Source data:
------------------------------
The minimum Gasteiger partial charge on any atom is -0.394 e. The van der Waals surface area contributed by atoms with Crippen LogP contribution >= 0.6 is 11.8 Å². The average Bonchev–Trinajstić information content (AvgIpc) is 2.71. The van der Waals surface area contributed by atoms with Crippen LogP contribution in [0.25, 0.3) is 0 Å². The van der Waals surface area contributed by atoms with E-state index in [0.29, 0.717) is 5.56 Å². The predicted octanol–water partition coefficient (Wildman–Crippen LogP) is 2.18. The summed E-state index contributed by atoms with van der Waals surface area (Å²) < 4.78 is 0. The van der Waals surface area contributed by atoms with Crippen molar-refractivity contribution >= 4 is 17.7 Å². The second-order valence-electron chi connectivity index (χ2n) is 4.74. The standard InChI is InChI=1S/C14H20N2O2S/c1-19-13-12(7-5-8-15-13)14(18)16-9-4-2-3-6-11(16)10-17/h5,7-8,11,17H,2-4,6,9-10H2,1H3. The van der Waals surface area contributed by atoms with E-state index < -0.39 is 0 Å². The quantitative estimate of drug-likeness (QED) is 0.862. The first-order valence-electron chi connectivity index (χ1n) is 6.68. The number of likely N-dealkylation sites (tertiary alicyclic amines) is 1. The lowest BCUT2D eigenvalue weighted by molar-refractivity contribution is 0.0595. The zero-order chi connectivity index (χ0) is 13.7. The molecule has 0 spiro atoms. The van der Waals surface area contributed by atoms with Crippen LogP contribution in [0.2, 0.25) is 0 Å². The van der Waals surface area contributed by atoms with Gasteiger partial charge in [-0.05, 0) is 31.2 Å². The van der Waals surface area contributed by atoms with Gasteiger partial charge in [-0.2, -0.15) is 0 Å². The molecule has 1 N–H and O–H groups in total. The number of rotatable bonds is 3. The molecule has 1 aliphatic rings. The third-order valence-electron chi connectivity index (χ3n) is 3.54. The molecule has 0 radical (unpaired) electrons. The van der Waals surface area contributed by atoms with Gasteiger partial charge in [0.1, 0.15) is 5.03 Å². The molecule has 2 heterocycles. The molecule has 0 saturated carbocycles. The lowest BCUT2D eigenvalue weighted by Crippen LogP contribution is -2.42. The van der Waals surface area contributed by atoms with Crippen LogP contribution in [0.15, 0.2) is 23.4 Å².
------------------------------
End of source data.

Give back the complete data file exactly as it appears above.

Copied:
The minimum Gasteiger partial charge on any atom is -0.394 e. The van der Waals surface area contributed by atoms with Crippen LogP contribution >= 0.6 is 11.8 Å². The average Bonchev–Trinajstić information content (AvgIpc) is 2.71. The van der Waals surface area contributed by atoms with Crippen LogP contribution in [0.25, 0.3) is 0 Å². The van der Waals surface area contributed by atoms with E-state index in [0.29, 0.717) is 5.56 Å². The predicted octanol–water partition coefficient (Wildman–Crippen LogP) is 2.18. The summed E-state index contributed by atoms with van der Waals surface area (Å²) < 4.78 is 0. The van der Waals surface area contributed by atoms with Crippen molar-refractivity contribution >= 4 is 17.7 Å². The second-order valence-electron chi connectivity index (χ2n) is 4.74. The standard InChI is InChI=1S/C14H20N2O2S/c1-19-13-12(7-5-8-15-13)14(18)16-9-4-2-3-6-11(16)10-17/h5,7-8,11,17H,2-4,6,9-10H2,1H3. The van der Waals surface area contributed by atoms with E-state index < -0.39 is 0 Å². The quantitative estimate of drug-likeness (QED) is 0.862. The first-order valence-electron chi connectivity index (χ1n) is 6.68. The number of likely N-dealkylation sites (tertiary alicyclic amines) is 1. The lowest BCUT2D eigenvalue weighted by molar-refractivity contribution is 0.0595. The zero-order chi connectivity index (χ0) is 13.7. The molecule has 0 spiro atoms. The van der Waals surface area contributed by atoms with Crippen LogP contribution in [0.2, 0.25) is 0 Å². The van der Waals surface area contributed by atoms with Gasteiger partial charge in [-0.05, 0) is 31.2 Å². The van der Waals surface area contributed by atoms with Gasteiger partial charge in [-0.2, -0.15) is 0 Å². The molecule has 1 N–H and O–H groups in total. The number of rotatable bonds is 3. The molecule has 1 aliphatic rings. The third-order valence-electron chi connectivity index (χ3n) is 3.54. The molecule has 0 radical (unpaired) electrons. The van der Waals surface area contributed by atoms with Gasteiger partial charge in [0.1, 0.15) is 5.03 Å². The molecule has 2 heterocycles. The molecule has 0 saturated carbocycles. The lowest BCUT2D eigenvalue weighted by Crippen LogP contribution is -2.42. The van der Waals surface area contributed by atoms with Crippen LogP contribution in [0.15, 0.2) is 23.4 Å².